Elbrus: A “Pathetic” Climb?

I saw this story while surfing through MountEverest.net earlier and found it to be a surprising report. Spanish Climber Francisco Ortiz has voiced his displeasure with the climbing techniques being used on Elbrus, calling it “pathetic.”

It seems he was surprised to have visited the mountain recently and found that the trip up to 3700m was conducted by cable car to a crowded hut, where he was further dismayed to see the amount of trash that was tossed onto the glacier and left there. That’s not all; he reports that from there, many climbers then hitch a ride, on a Snow Cat, up to 4800m, where they then finally begin the climb to the summit.

Elbrus is 5642 meters in height and is the tallest mountain in Europe, making it one of the Seven Summits. But can someone really take pride in climbing it when you only have actually scaled about 840 meters under their own power? What’s the point?

Kraig Becker

5 thoughts on “Elbrus: A “Pathetic” Climb?”

  1. You can also land a helicopter at the summit of mount everest that make the climb 0 meters.
    There are several ways of getting help to climb summits, by cable car, by snowcat etc. Climbing a 5000 meter mountain is still challenging then climbing Australia’s highest mountain that is around 2000 meters, and for some is counted as a seven summit.

    It is the thin air that is the challenge, and what yourself feel about the different climbing technique that count. I myself have climbed Elbrus without cable car because to my climbing “mind” that is the right way of doing it, but I would never say that someone climbing mont blanc and use a cable car up to Aguile du midi is “cheating” and that it is not an accomplishment to get to the summit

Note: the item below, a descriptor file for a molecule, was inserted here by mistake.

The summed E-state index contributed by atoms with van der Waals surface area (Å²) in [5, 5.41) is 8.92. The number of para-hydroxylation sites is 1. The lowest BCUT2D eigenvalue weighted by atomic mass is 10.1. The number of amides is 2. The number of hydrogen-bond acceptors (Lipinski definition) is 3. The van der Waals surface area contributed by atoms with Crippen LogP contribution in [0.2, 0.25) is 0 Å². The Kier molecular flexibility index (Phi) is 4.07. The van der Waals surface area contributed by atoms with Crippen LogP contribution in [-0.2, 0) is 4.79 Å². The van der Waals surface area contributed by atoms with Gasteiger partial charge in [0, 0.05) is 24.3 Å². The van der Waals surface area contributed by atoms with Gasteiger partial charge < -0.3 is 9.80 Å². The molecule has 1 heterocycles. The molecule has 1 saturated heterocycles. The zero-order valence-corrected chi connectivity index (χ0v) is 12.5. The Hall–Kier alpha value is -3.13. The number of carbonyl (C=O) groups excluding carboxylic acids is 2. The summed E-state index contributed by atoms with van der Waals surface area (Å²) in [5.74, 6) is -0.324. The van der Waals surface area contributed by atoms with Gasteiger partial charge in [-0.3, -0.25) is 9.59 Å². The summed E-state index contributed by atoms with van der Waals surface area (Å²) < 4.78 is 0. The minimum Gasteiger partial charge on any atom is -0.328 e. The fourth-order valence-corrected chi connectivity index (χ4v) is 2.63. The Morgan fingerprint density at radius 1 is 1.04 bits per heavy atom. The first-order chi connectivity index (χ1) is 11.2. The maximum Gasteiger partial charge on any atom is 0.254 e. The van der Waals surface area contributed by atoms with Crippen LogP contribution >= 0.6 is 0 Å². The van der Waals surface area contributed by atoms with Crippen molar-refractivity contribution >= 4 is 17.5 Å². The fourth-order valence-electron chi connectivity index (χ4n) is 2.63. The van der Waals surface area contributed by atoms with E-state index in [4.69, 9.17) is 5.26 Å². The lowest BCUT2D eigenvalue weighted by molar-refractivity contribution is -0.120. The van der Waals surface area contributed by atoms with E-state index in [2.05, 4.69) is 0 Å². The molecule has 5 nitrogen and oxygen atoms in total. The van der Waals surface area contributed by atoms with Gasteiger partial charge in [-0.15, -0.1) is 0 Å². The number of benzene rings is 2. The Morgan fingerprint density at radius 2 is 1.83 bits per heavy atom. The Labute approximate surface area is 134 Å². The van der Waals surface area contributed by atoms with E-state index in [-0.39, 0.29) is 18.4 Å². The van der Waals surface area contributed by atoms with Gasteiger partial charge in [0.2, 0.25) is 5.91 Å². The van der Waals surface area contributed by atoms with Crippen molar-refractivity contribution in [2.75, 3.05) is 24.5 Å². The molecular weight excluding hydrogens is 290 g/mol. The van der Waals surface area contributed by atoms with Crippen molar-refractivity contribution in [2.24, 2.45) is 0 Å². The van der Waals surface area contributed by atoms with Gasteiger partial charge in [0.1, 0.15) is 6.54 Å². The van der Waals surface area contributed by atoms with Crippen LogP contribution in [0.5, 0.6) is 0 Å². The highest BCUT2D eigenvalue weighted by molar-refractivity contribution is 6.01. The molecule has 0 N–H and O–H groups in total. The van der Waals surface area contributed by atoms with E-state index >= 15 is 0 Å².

http://www.elbrus.eu and http://www.thomasnederman.com

  2. Thomas,

    You make a great point. Climbing is what YOU get out of it, and every individual is different in their approach. Personally, I think I’d feel detached from the mountain if I rode up it most of the way in a cable car and snowcat, but for some that is the way they want to approach their climb.

    Mountaineering is an activity in which you get out of it what you put into it. There are plenty of challenges to be found, and everyone can challenge themselves in different ways. For some, it’s to summit via a traditional route, while for others, it’s to get to the summit, in any way that they can.

    Looking at it from a different perspective, what if someone who summitted Everest without bottled oxygen said it wa a pathetic climb because others were using the O2. Most people would dismiss a comment like that out of hand, saying it was a crazy thing to say, and they would be right.

    We all need to find our own challenges, and our own way to the summit. Let the other climbers do as they will. Again, thanks for the perspective.

  3. Actually, someone touched down with a helicopter on the summit of Everest just last year. It was pretty stunning and amazing at the time.

  4. Anonymous,

    With all due respect you’re talking out of your bum! You can’t get a helicopter to the top of Everest as the air is too thin!

  5. There was an anomaly in barometric pressure that day. That was the only reason he could do that. Usually base camp is as high as helicopter can safely go.

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